Career of Nearly Fifty Tears.
General Francis B. Spinola, member of
the house of representatives from the Tentli
district of New York, died recently in
Washington. He was born at Stony Brook.
Suffolk county, N. V., March 19, 1821. On
his father's side he was of Italian descent.
His mother was a native of Long Island,
and his maternal grandfather was an Irish-
GENERAL P. B. SPINOLA.
He found that trade unsuitable, however,
and subsequently became a grocer and then
a carpenter. He drifted into politics while
in his twenties. In 1843 he was elected
alderman in Brooklyn and served several
terms. In 1855 he was elected assembly
man for his district, and in 1857 became
When the civil war broke out General
Spinola was one of the first to respond to
the call for volunteers. He raised the Em
pire brigade of New York volunteers in
1863, and was commissioned brigadier gen
eral in October of that year. He was twice
wounded in battle, and was highly com
mended for a brilliant and successful
charge at Wapping Heights, Virginia,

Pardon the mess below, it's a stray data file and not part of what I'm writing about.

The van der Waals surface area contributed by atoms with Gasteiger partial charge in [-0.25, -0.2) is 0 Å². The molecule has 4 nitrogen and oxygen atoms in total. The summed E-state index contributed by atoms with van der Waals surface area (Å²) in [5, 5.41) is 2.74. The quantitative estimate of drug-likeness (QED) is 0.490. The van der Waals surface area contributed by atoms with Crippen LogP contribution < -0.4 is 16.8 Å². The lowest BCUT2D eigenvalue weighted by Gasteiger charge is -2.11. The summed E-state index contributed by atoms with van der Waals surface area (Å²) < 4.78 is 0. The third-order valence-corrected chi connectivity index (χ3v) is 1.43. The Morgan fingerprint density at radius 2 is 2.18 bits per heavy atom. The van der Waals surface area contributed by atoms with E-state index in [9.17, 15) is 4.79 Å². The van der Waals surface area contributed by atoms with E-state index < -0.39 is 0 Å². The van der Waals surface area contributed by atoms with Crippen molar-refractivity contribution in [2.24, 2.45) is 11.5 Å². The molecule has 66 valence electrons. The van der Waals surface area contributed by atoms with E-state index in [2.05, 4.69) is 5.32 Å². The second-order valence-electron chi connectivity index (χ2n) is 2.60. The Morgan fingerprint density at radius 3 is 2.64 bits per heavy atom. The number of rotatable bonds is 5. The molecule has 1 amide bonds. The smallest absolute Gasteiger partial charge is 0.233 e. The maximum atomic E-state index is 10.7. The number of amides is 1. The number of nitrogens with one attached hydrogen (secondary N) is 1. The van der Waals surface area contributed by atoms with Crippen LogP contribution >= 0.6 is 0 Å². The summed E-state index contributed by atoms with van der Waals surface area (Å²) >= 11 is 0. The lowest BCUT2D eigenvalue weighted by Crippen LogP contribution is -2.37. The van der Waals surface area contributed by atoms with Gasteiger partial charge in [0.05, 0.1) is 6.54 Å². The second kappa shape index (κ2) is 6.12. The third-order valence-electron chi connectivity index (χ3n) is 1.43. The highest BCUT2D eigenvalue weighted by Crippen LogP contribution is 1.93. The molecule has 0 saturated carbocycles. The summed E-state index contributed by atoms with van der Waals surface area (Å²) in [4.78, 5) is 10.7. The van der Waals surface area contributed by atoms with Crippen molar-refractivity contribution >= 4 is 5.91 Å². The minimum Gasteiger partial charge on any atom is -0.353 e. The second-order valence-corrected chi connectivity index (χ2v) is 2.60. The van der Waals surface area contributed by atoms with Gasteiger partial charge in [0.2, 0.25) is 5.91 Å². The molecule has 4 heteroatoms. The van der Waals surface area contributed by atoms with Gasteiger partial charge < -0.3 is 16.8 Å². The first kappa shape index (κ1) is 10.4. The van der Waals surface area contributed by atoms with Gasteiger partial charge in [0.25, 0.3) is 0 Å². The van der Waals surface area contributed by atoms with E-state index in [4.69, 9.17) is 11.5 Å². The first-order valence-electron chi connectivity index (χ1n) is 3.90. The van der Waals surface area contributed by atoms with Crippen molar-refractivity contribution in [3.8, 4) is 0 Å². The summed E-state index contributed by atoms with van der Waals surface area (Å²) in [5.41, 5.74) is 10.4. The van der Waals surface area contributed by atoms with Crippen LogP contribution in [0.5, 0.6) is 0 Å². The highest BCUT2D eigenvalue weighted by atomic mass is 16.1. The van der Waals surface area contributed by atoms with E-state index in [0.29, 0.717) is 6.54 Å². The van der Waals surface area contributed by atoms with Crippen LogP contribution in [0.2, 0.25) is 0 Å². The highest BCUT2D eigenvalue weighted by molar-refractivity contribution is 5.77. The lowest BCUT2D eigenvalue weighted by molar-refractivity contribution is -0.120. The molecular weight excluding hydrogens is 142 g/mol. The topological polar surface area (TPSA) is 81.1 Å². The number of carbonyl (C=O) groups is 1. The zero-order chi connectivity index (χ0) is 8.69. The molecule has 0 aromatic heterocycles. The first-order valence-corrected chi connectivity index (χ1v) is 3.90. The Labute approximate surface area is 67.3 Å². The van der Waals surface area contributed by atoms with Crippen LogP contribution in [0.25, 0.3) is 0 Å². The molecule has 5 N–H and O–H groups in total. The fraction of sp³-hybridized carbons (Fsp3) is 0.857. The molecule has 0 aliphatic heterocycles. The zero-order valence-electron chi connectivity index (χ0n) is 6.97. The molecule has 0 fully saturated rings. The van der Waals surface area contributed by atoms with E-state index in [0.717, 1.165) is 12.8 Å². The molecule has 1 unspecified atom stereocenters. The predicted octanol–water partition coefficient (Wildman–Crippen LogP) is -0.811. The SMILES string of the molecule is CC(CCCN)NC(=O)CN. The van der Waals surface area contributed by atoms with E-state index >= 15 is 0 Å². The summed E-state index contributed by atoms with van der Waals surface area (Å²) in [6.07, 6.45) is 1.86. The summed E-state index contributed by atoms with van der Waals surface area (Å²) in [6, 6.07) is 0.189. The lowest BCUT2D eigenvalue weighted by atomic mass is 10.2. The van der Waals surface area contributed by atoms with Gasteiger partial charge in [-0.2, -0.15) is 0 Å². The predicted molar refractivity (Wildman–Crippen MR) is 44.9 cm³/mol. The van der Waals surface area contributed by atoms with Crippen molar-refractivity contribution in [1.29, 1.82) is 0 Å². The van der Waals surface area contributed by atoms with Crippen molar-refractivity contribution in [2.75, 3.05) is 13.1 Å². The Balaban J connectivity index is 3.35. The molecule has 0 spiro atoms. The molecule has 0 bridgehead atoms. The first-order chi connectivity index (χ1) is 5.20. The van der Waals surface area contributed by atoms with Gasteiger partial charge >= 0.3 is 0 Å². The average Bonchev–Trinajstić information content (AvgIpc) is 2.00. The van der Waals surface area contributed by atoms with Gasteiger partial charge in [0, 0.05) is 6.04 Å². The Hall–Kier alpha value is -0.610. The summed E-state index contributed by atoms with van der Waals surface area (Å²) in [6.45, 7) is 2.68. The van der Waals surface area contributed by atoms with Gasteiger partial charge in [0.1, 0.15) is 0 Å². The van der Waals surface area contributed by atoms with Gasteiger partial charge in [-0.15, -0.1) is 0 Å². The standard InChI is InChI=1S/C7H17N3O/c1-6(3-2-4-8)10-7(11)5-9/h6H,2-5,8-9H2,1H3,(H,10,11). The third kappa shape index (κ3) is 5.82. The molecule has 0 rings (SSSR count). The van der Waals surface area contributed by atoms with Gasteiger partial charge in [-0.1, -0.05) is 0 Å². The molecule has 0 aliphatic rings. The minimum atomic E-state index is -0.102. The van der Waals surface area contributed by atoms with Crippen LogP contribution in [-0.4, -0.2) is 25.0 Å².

against great odds. He was honorably
discharged in August, 1865, when he went
to New York city and became identified
with Tammany Hall. He subsequently
served several terms in tho assembly.
General Spinola was chosen by the Dem
ocrats of the Tenth district to succeed
Abram S. Hewitt as congressman, and was
twice re-elected, fn congress he was a
familiar striking figure, brusque in man
ner and a little given to extravagant ora
torical display. He was a warm advocate
of all measures in tho interest of old sol
If ocular proof was necessary to con
vince one of the popularity enjoyed by
this house, it could have been had the
past two nights, for the place was liter
ally packed. Everything was appreci
ated and heartily applauded.
See the big display of 90c white shirts In the
show window of Mullen, Bluett* Co. If you
examine them, you will surely buy.
Granulated or cube sugar free with every
pound of f ca, also with every dollar's worth of
coffee. Discount Tea Co., 250 S. Main st.
Choice Fruits—Finest Cherries.
Handled by Althouse Bros. Telephone 157.
ARE YOU MADE miserable by Indigestion
Constipation, Dizziness, Loss ol Appetite, Yet
low Skin? Shiloh's Vitalize is a positive cure